Audi A4 tuning

Tuning guide "Audi A4 Tuning"

Audi A4 Tuning Guide

The Audi A4 has had a long and successful production run, taking over from the Audi 80 and is actually very nicely put together. The car handles well and is offered with a wide range of engines which are just begging to be tuned up.

Because the car shares many parts from other VAG group cars A4 tuning is relatively cheap and simple. It is worth noting that the engines in the A4 are longitudinally mounted whereas in the A3 and Golf the same engines are fitted transversely. Most A4 owners will be looking to the S4 for inspiration on their own A4 tuning project. We will look at the most popular mods for the A4 and suggest the best way to maximise your enjoyment of your car.

So onto the A4 tuning tips:-

See our video which covers all the principles of tuning your Audi.

The 1.6 and 1.8 NASP engines are really a waste of time from a tuning point of view they seem barely adequate power wise on such a large car (particularly the 1.6). The 1.8T is a real star though and this is the engine of choice to have if you want a simple tuning project with a large power gain.

The car was also offered with a range of TDi engines that all respond quite well to remapping but the A4 did not have the most powerful TDi VAG engines fitted. As a general rule of thumb the better your base power the greater your return on investment will be when it comes to tuning making the 2.5 V6 the Diesel engine to go for.

When it comes to modding the NASP 1.8 we should point out that for the same financial outlay you could do an engine swap to something like the 1.8 Turbo and get an instant 100% power hike.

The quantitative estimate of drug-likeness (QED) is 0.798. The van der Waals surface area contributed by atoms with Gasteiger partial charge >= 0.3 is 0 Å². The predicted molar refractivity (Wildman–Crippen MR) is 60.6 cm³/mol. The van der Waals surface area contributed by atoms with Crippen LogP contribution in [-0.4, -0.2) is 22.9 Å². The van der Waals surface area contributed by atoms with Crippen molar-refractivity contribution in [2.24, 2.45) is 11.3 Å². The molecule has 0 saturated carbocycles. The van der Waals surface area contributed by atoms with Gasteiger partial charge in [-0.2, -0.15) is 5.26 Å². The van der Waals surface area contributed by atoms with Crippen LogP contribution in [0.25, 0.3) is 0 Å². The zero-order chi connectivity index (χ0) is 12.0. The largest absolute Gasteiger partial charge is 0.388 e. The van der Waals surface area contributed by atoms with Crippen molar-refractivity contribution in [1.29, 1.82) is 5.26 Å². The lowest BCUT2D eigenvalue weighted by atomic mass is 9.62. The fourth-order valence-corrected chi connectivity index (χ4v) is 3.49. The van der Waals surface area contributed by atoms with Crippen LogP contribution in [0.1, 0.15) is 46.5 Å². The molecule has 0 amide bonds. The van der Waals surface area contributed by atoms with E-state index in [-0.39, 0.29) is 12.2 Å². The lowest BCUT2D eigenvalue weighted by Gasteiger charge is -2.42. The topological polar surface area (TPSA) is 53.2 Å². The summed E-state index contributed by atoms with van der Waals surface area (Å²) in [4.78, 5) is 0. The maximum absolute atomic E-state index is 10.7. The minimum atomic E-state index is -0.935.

The larger V6 2.4, 2.5 and 2.8 engines will need some major work doing to them if you are after a good power gain from these. Ideally we would suggest getting larger valves, porting and flowing the head and have a 3 angle valve job done. Blueprinting and balancing the engine will allow you to fully exploit the top end power of this engine and this will help to raise the rev limit. Finish this all of with a fast road cam and a remap with a good sports exhaust and high flow air filter and you have a very satisfying car.

Early A4 mods and upgrades

The 20 valve 1.8 Turbo engines are stunning and with something as simple and easy as a remap is all you need to raise the power from 150bhp to around 225 bhp. The KO3 turbo fitted to this engine is not brilliant, they are prone to crack on the exhaust and they run out of puff quite low down in the rev range. By increasing the turbo you can dramatically alter the dynamics of this engine and your choices are either a larger turbo, like the KO4 or KO3s or getting your KO3 hybridised.  On these engines it also pays to get an uprated recirculating diverter valve (atmospheric dump valves have been known to cause problems) and it makes sense to uprate the tiny standard intercooler. A 20V 1.8 Turbo engine should cope with power figures of upto 300bhp on standard internals.

If you are getting some head work done on your 20V 1.8T we strongly recommend a larger exhaust port as the two valves on the exhaust prove to be a bit of a bottleneck.

We've covered the main methods of tuning for the A4 engines but you should consider the following tuning mods for your A4 engine. Fast road cams, air intake and sports exhaust & port matching.

If you want a short burst of extra power then one fairly easy mod for all these A4 engines would be adding a nitrous injection kits, this alone can add around 50bhp more power to your engine.

What other modifications are worth doing to your A4?

A4 Brake upgrades

Brake upgrades should be high up your list. Depending on your PCD and offset you might find other VAG group cars larger brakes fit. Look at the Golf, Cupra and even Porsche for suitable upgrades to brake disks and calipers. As long as you have the clearance and your stud pattern matches you should be ok.

The standard suspension on the A4 is adequate but uprating this with a good suspension kits like a fully adjustable coil over will allow you to greatly improve the cars handling and reduce body roll. A drop of around 30mm for most models is considered optimum.

A4 Quarter mile times after Mods

We are assuming an average 1610kgs kerb weight, & Manual transmission with Quattro in place for power levels exceeding 200hp.